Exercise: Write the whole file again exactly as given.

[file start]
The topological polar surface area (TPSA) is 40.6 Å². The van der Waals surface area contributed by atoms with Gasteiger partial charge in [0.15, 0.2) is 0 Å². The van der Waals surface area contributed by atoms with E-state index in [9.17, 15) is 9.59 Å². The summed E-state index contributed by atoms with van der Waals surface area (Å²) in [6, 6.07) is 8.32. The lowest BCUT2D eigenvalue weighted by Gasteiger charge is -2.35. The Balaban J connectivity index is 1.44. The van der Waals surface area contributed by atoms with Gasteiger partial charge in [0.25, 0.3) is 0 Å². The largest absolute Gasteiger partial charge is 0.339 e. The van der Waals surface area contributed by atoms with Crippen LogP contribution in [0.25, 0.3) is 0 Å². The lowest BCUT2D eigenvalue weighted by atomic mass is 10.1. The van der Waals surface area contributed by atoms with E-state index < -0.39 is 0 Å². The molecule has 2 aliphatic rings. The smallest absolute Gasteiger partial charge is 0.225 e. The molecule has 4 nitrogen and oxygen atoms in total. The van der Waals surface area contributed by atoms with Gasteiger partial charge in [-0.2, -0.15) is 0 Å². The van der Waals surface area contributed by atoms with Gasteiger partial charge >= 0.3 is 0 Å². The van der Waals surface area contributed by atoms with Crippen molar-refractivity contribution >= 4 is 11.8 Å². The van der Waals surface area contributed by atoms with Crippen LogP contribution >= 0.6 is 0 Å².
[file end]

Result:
The topological polar surface area (TPSA) is 40.6 Å². The van der Waals surface area contributed by atoms with Gasteiger partial charge in [0.15, 0.2) is 0 Å². The van der Waals surface area contributed by atoms with E-state index in [9.17, 15) is 9.59 Å². The summed E-state index contributed by atoms with van der Waals surface area (Å²) in [6, 6.07) is 8.32. The lowest BCUT2D eigenvalue weighted by Gasteiger charge is -2.35. The Balaban J connectivity index is 1.44. The van der Waals surface area contributed by atoms with Gasteiger partial charge in [0.25, 0.3) is 0 Å². The largest absolute Gasteiger partial charge is 0.339 e. The van der Waals surface area contributed by atoms with Crippen LogP contribution in [0.25, 0.3) is 0 Å². The lowest BCUT2D eigenvalue weighted by atomic mass is 10.1. The van der Waals surface area contributed by atoms with E-state index < -0.39 is 0 Å². The molecule has 2 aliphatic rings. The smallest absolute Gasteiger partial charge is 0.225 e. The molecule has 4 nitrogen and oxygen atoms in total. The van der Waals surface area contributed by atoms with Gasteiger partial charge in [-0.2, -0.15) is 0 Å². The van der Waals surface area contributed by atoms with Gasteiger partial charge >= 0.3 is 0 Å². The van der Waals surface area contributed by atoms with Crippen molar-refractivity contribution >= 4 is 11.8 Å². The van der Waals surface area contributed by atoms with Crippen LogP contribution >= 0.6 is 0 Å².